In 1981, Sarah Michelle Gellar made her small-screen debut — not in a supernatural teen drama, but in a Burger King commercial. And she found herself in legal trouble because of it.
The now-45-year-old says that, at age 5, she was sued by McDonald's for using its name in the commercial, and was caught in the middle of a major lawsuit between the fast-food giants.
“This is really funny. This was this big campaign that I did for Burger King and I was 5,” she says in a Buzzfeed UK video published Feb. 3 where she reacts to her most iconic roles.
“And I was the first person to say another competitor’s name in a job and so McDonald’s turned around and sued the advertising agency, Burger King and me at 5," Gellar adds.
In the 1981 ad for Burger King, a pint-sized Gellar in bow-tied pigtails sits on a bench outside of a Burger King along with a takeout bag, drink and burger placed on a napkin. She says that McDonald's “makes their burgers with 20% less meat than Burger King.”
“Unbelievable!” she exclaims.
McDonald’s did not immediately respond to TODAY.com’s request for comment.
The ad was the first of its kind: Instead of using innuendos to shade its competition, BK took direct aim at its rival by using its name. So, in 1982, McDonald’s sued Burger King and ad agency J. Walter Thompson, naming Gellar as the star of multiple ads, for what it described as a “false, deceptive, disparaging, unfair and misleading” campaign, according to later reports by the Washington Post.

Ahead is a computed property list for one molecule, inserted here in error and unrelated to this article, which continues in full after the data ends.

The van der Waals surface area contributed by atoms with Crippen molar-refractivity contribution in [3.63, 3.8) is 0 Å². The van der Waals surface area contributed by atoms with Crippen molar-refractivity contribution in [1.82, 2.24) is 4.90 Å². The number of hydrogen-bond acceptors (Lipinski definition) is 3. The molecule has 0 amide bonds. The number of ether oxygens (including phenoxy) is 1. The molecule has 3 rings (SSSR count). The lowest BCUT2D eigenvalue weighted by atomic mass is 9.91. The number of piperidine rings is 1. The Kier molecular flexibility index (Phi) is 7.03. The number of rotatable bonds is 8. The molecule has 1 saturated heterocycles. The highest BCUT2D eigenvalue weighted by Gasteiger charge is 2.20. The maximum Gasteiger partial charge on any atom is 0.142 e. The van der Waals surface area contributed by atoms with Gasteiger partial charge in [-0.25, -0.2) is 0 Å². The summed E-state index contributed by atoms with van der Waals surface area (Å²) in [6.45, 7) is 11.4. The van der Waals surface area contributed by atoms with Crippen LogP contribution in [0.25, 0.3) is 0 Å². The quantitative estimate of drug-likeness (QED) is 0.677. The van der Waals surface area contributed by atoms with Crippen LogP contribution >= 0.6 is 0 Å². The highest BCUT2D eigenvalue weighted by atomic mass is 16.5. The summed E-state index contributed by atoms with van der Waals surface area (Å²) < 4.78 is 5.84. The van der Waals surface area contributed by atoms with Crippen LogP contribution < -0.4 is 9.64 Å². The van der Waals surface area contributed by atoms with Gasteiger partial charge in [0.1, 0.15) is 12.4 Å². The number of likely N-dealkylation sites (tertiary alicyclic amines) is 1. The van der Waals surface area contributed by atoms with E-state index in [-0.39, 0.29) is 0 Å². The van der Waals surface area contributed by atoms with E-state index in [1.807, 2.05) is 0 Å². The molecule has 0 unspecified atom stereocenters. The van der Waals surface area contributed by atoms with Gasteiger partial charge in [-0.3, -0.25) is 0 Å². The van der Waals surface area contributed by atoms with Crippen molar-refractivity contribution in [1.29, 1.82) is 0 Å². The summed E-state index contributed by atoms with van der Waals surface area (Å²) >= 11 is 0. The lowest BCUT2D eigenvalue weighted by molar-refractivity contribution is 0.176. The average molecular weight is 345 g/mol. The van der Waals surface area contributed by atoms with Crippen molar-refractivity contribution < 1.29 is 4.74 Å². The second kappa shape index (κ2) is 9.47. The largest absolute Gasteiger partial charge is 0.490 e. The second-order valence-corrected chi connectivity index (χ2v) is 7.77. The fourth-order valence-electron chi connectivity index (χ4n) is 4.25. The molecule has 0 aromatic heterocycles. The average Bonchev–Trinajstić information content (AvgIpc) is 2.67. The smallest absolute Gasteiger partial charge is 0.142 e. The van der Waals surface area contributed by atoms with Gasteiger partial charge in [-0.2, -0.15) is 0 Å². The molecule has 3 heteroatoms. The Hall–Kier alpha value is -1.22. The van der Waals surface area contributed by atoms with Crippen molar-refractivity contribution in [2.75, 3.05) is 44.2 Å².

The lawsuit was later settled and the ads were subsequently removed from rotation.
Gellar has spoken about this childhood-defining lawsuit before, telling the Sunday Express in 2004 that while "Banned is a strong word," she "wasn't allowed to eat" at McDonald’s because of it.
"It was tough because, when you’re a little kid, McDonald’s is where all your friends have their birthday parties, so I missed out on a lot of apple pies," the "Wolf Pack" star added.
And she didn't even get to eat the food on the set of the Burger King commercials, either. Present-day Gellar says in the Buzzfeed UK video that she learned a stark truth at a young age about the food in commercials: It isn't edible.
“What I really remember was I didn’t eat a lot of fast food at the time, and when we were there, I just wanted a burger,” says Gellar, recalling that she was “so excited” because her mom said that she could have the one she was shooting with.
“What I learned on that day is that when they make the burgers for commercials, they glue each seed on it to make it look all perfect and beautiful, and then they shellac it, and they paint it,” she says. “You guys, TV is not real.”